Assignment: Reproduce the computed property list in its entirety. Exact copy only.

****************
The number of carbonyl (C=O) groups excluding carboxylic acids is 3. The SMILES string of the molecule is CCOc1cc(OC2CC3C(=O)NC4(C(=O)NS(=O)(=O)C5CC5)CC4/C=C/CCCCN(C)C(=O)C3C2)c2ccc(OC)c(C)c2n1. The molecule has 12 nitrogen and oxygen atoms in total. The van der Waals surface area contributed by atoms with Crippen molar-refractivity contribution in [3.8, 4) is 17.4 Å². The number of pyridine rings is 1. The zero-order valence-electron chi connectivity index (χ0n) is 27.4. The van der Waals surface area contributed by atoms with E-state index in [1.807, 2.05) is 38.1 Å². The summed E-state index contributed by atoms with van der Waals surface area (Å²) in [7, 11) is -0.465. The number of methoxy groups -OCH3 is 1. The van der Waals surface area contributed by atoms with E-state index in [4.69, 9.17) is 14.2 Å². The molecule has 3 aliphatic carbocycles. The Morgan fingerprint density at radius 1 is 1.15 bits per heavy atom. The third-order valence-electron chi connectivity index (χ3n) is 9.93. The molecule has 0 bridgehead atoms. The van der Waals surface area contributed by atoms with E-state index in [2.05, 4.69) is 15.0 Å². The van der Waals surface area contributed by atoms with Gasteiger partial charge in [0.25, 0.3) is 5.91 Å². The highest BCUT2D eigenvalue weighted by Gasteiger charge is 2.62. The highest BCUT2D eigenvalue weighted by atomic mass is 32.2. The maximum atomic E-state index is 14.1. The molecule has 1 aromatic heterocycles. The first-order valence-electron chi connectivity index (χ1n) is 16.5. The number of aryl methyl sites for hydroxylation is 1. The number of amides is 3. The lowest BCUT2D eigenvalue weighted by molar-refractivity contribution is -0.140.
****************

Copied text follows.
The number of carbonyl (C=O) groups excluding carboxylic acids is 3. The SMILES string of the molecule is CCOc1cc(OC2CC3C(=O)NC4(C(=O)NS(=O)(=O)C5CC5)CC4/C=C/CCCCN(C)C(=O)C3C2)c2ccc(OC)c(C)c2n1. The molecule has 12 nitrogen and oxygen atoms in total. The van der Waals surface area contributed by atoms with Crippen molar-refractivity contribution in [3.8, 4) is 17.4 Å². The number of pyridine rings is 1. The zero-order valence-electron chi connectivity index (χ0n) is 27.4. The van der Waals surface area contributed by atoms with E-state index in [1.807, 2.05) is 38.1 Å². The summed E-state index contributed by atoms with van der Waals surface area (Å²) in [7, 11) is -0.465. The number of methoxy groups -OCH3 is 1. The van der Waals surface area contributed by atoms with E-state index in [4.69, 9.17) is 14.2 Å². The molecule has 3 aliphatic carbocycles. The Morgan fingerprint density at radius 1 is 1.15 bits per heavy atom. The third-order valence-electron chi connectivity index (χ3n) is 9.93. The molecule has 0 bridgehead atoms. The van der Waals surface area contributed by atoms with E-state index in [2.05, 4.69) is 15.0 Å². The van der Waals surface area contributed by atoms with Gasteiger partial charge in [0.25, 0.3) is 5.91 Å². The highest BCUT2D eigenvalue weighted by Gasteiger charge is 2.62. The highest BCUT2D eigenvalue weighted by atomic mass is 32.2. The maximum atomic E-state index is 14.1. The molecule has 1 aromatic heterocycles. The first-order valence-electron chi connectivity index (χ1n) is 16.5. The number of aryl methyl sites for hydroxylation is 1. The number of amides is 3. The lowest BCUT2D eigenvalue weighted by molar-refractivity contribution is -0.140.